> Earlier it was a bad architecture to use VPC with Lambda
## Current Architecture
If all your Lambda used a collection of subnets but the same Security Group, then `only one ENI is required per subnet`.
If all your Lambda used a single subnet and the same Security Group, then `only one ENI is required for all of them`.
With regards to the ENI creation:
- This takes about 90 seconds to create
- But this is done only once when create the lambda function or update the networking configuration
> Now using Lambda with VPC doesnt pose the earlier challenges
## AWS Lambda Security
### Execution Role
Consider the below example where the Lambda function is using the pythong runtime environment.
For the runtime environment to access AWS services, the Lambda needs to be provided with an `Execution Role`.
This role is assumed by the Lambda and permission are based on the roles permission policies.
### Resource Policies
Lambda resource policy controls WHAT services and accounts can INVOKE lambda functions.
Resource policy `allows external accounts to access a lambda function` or certain services to use the lambda function such as `SNS and S3`.
You can only change the resource policy using CLI or API [still true?]
Which of the following controls the permissions a lambda function receives?
- Execution Role Permissions Policy
Which of the following controls WHAT can invoke a lambda function
- Lambda Resource Policy
## AWS Lambda Invocation
Types of invocations
3. Event Source Mapping
### Synchronous Invocation
Used when a user is performing the invocation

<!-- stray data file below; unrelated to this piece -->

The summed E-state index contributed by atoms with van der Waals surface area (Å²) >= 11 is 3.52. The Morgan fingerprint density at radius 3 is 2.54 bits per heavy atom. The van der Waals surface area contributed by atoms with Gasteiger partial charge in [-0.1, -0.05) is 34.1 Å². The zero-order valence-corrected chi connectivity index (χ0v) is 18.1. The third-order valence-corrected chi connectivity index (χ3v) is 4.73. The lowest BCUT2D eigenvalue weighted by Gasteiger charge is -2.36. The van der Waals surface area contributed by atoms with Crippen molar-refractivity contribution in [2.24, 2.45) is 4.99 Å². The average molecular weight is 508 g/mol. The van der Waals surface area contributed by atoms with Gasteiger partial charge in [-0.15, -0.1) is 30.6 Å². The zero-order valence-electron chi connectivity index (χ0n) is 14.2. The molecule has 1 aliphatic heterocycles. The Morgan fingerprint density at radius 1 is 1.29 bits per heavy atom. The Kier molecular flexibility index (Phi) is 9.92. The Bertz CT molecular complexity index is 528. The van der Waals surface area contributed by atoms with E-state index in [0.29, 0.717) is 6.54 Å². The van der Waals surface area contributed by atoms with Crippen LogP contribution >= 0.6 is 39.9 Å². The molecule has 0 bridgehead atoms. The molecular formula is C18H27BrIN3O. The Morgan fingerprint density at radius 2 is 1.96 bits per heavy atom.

Here lambda function is directly invoked via:
- ClI/API or
- Clients communicating with API Gateway
In this type of invocation
- The client waits for the response
- The client needs to handle the errors and retries
### Asynchronous Invocation
Used when an AWS service is performing the invocation
Here is an example where S3 invokes Lambda function, which will perform operations on the object data and then store it in DynamoDB.
- S3 isnt waiting for the Lambda function to complete
- Lambda function will perform retries (re-processing) in case of failures
- Lambda will perform 0 to 2 retries
Lambda function needs to be idempotent, so that retries doesn't impact the system in incorrect way.
Consider the example of increasing customer balance by $10.
It can be done using adding $10. With every retry you will increase the customer balance by 10, which is incorrect.
Or setting it directly to a value say $110. This is idempotent.
#### Dead Letter Queue (DLQ)
Events can be sent to dead letter queue after repeated failed processing.
#### Post Processing
Events processed by Lambda, either failed or sucessful, can now be sent to
- Lambda &
### Event Source Mapping
This is used on streams or queues, `which dont support invocation of lambda`, produced by
- DynamoDB streams
Event Source Mapping `reads/polls` the stream or queue and deliver `event batches` to lambda.
- Event batches either are processed OK or FAIL as a batch
Event Source Mapping uses permission from the Lambda Execution Role.
These permission are required to interact with the event source
SQS Queues and SNS topics can be used for any discarded failed event batches
**CloudWatch Events** and **EventBridge** have visibility over events generated by supported AWS services within an account.
They both can monitor the `default account event bus` - and `pattern match events flowing through the event bus` and deliver these events to multiple targets (eg. Lambda).
They are also the source of `scheduled events` which `can perform certain actions at certain times` of day, days of the week, or multiple combinations of both - _using the Unix CRON time_ expression format. Action could be call to a target (eg. Lambda).
Both services are one way how event driven architectures can be implemented within AWS.
### Events as json
Events are JSON data that the target can use.
EventsBridge will replace CW Events.
EventsBridge can also handle events from third parties. Both share the same underlying architecture. AWS is now encouraging a migration to EB.